Ye Shiwen
Courtesy of: Rob Schumacher - USA Today Sports
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By guest writer Julia Wilkinson-Minks (2008 & 2012 Canadian Olympian)

With the first session of prelims at World Championships already completed, the first question that I have is who has showed us everything they've got and who is still waiting in the weeds?

There are not very many swimmers that can afford to take their foot off the accelerator in a preliminary swim and still qualify for the next round. And even if a swimmer is fast enough, it takes an extra level of confidence to follow through with a risky plan of that nature, especially on day one when the taper waters are tested.

The women's 200 IM is the perfect example: 16 swimmers move on, and it took 2:13.98 to qualify for the semi-finals, which gives athletes significantly more wiggle room than the 400 freestyle. Plus, there is more reward to outweigh the risk of backing off in the 200, as opposed to an event like the 100 butterfly.

Last summer at the Olympics, Ye Shiwen worked her way through prelims and semi-finals without showing us her final gear, but she managed to grab the top seed each time. This morning, she took the second seed behind Katinka Hosszu in 2:10.20, significantly slower than the 2:08.90 she posted in prelims at the Olympics.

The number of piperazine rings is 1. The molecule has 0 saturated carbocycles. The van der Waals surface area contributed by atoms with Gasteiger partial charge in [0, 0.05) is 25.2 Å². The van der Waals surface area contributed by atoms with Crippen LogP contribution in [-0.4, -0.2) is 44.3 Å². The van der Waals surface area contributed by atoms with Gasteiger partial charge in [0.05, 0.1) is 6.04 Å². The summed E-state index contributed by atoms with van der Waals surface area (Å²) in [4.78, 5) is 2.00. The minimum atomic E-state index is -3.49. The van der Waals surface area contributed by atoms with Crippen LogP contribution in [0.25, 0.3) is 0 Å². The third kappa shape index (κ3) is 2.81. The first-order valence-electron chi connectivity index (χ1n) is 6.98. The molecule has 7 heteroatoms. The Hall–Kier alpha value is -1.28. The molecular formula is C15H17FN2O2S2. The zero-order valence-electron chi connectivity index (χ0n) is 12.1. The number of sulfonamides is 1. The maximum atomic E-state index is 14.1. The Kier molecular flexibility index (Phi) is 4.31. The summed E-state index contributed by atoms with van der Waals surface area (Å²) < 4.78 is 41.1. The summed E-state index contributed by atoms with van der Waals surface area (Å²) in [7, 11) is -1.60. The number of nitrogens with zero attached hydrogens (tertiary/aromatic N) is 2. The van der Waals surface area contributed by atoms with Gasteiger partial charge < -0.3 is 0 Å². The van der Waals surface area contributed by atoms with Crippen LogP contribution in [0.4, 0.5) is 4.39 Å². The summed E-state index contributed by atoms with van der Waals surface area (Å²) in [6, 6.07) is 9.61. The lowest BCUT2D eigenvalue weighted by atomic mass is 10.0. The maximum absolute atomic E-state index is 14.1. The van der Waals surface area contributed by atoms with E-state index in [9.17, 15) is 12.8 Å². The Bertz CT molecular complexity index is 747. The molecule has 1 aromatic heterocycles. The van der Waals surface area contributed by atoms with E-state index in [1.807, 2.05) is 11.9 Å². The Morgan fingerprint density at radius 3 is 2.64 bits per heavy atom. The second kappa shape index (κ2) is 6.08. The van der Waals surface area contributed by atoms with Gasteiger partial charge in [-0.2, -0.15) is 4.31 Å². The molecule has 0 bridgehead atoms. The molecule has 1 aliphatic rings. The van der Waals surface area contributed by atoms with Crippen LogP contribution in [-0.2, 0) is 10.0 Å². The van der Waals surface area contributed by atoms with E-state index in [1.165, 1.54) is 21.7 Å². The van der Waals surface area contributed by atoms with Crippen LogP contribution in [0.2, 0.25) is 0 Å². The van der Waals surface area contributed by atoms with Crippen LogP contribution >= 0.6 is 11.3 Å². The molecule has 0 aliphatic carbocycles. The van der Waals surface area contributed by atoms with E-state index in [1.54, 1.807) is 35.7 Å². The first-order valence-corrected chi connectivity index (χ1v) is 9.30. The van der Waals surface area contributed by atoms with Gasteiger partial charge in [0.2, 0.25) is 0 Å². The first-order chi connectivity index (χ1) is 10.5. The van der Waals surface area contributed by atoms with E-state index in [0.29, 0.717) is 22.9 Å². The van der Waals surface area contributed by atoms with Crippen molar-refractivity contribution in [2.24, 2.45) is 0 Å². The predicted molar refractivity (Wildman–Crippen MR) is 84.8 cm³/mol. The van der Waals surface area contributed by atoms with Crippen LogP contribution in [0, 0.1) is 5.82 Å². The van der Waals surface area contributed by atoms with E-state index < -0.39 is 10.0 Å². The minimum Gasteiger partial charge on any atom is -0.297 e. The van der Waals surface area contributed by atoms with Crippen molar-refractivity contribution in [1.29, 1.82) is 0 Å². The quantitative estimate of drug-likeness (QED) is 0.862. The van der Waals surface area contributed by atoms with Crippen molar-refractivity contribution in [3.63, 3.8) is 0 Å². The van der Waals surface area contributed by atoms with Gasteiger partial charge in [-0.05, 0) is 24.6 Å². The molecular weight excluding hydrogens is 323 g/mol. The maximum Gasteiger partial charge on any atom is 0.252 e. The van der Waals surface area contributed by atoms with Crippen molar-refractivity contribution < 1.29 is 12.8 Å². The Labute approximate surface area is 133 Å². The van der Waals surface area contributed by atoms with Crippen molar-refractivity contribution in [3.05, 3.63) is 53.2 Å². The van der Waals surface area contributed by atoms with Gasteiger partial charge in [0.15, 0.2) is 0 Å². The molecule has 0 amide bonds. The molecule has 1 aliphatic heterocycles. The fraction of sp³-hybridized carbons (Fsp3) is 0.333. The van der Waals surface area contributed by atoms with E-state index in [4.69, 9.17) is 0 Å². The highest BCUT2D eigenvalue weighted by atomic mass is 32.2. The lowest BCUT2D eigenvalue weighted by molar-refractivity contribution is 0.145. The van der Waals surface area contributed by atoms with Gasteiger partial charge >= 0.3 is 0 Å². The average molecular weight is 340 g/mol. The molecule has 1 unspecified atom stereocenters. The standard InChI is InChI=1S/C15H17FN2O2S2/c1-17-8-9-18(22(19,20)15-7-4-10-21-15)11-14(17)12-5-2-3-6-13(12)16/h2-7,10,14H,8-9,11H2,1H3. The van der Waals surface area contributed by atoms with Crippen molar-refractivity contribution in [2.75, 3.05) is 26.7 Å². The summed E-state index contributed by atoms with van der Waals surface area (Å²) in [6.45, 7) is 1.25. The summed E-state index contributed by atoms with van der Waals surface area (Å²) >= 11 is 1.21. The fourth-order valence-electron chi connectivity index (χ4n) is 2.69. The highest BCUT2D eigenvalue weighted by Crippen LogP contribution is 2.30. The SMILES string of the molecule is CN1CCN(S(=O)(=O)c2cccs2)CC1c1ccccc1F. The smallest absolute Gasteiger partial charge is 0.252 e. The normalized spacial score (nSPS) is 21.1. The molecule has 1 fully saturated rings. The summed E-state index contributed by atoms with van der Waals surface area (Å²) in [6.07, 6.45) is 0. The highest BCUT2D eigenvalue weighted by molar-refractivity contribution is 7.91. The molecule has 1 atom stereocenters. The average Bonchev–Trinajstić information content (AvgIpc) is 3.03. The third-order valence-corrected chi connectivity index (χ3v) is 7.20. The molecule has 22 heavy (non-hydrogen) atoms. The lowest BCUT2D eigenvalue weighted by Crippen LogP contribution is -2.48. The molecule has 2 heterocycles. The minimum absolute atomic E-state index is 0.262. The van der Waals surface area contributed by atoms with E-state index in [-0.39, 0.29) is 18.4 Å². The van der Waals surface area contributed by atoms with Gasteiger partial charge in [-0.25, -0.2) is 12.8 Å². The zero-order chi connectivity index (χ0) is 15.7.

She is going to be faster tonight, and likely even faster tomorrow, but could this slower preliminary time predict that she is not quite where she was at a year ago? Could someone, like Hosszu or Alicia Coutts, sweep in and end her medley reign? Or maybe this is an indicator of the opposite, and Ye is cruising until the final to make a run at the world record. That would be a very impressive feat to take down Ariana Kukors' 2:06.15 set back in Rome during the polyurethane suit era, but I would not put it past Ye. I have to keep reminding myself that this double Olympic gold medalist and medley favorite is only 17 years of age, which still gives her room for improvement on top of her already impressive resume. Maybe her newest trick will be dropping over four seconds from prelims to the final, but we will have to wait until tomorrow night to find out.

Julia Wilkinson-Minks is a two-time Olympian for Canada and was a finalist in the 200-meter IM at the 2008 Beijing Games. In 2010, she became Texas A&M's first ever NCAA champion in swimming when she won the 100-yard freestyle. She graduated from Texas A&M with a degree in Speech Communication. Julia retired from competitive swimming following the London Olympic Games and now lives in Texas with her husband Shane.

Follow her on twitter @juliah2o